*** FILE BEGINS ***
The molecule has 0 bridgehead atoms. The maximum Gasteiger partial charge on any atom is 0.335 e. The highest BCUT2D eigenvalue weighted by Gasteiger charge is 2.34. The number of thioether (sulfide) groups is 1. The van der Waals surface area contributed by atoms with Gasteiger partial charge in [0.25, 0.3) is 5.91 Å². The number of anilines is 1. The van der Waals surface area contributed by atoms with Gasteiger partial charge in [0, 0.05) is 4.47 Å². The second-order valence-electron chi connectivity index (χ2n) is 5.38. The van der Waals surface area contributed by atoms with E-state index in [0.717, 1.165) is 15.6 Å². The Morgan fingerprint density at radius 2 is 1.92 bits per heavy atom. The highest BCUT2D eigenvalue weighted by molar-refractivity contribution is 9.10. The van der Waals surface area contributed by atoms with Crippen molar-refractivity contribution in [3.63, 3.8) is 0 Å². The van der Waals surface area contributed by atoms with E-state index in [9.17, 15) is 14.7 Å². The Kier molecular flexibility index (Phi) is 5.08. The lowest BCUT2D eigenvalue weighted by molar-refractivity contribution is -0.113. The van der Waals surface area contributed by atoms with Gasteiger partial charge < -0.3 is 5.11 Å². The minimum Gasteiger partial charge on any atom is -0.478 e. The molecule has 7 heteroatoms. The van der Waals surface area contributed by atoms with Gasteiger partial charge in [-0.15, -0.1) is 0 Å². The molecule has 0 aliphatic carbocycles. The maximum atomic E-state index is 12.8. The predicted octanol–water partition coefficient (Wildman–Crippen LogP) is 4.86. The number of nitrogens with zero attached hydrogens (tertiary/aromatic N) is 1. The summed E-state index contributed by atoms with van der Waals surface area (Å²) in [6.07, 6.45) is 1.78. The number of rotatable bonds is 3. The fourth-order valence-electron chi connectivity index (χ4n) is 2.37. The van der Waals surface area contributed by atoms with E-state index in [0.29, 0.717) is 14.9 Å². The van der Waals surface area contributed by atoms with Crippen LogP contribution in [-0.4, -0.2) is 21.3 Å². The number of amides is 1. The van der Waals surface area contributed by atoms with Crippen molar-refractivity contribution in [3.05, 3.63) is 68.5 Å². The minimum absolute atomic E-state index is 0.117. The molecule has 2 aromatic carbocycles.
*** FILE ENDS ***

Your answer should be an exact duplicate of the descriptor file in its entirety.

The molecule has 0 bridgehead atoms. The maximum Gasteiger partial charge on any atom is 0.335 e. The highest BCUT2D eigenvalue weighted by Gasteiger charge is 2.34. The number of thioether (sulfide) groups is 1. The van der Waals surface area contributed by atoms with Gasteiger partial charge in [0.25, 0.3) is 5.91 Å². The number of anilines is 1. The van der Waals surface area contributed by atoms with Gasteiger partial charge in [0, 0.05) is 4.47 Å². The second-order valence-electron chi connectivity index (χ2n) is 5.38. The van der Waals surface area contributed by atoms with E-state index in [0.717, 1.165) is 15.6 Å². The Morgan fingerprint density at radius 2 is 1.92 bits per heavy atom. The highest BCUT2D eigenvalue weighted by molar-refractivity contribution is 9.10. The van der Waals surface area contributed by atoms with Crippen molar-refractivity contribution in [3.63, 3.8) is 0 Å². The van der Waals surface area contributed by atoms with E-state index in [9.17, 15) is 14.7 Å². The Kier molecular flexibility index (Phi) is 5.08. The lowest BCUT2D eigenvalue weighted by molar-refractivity contribution is -0.113. The van der Waals surface area contributed by atoms with Gasteiger partial charge < -0.3 is 5.11 Å². The minimum Gasteiger partial charge on any atom is -0.478 e. The molecule has 7 heteroatoms. The van der Waals surface area contributed by atoms with Gasteiger partial charge in [-0.15, -0.1) is 0 Å². The molecule has 0 aliphatic carbocycles. The maximum atomic E-state index is 12.8. The predicted octanol–water partition coefficient (Wildman–Crippen LogP) is 4.86. The number of nitrogens with zero attached hydrogens (tertiary/aromatic N) is 1. The summed E-state index contributed by atoms with van der Waals surface area (Å²) in [6.07, 6.45) is 1.78. The number of rotatable bonds is 3. The fourth-order valence-electron chi connectivity index (χ4n) is 2.37. The van der Waals surface area contributed by atoms with E-state index in [0.29, 0.717) is 14.9 Å². The van der Waals surface area contributed by atoms with Crippen LogP contribution in [-0.4, -0.2) is 21.3 Å². The number of amides is 1. The van der Waals surface area contributed by atoms with Crippen molar-refractivity contribution in [3.05, 3.63) is 68.5 Å². The minimum absolute atomic E-state index is 0.117. The molecule has 2 aromatic carbocycles.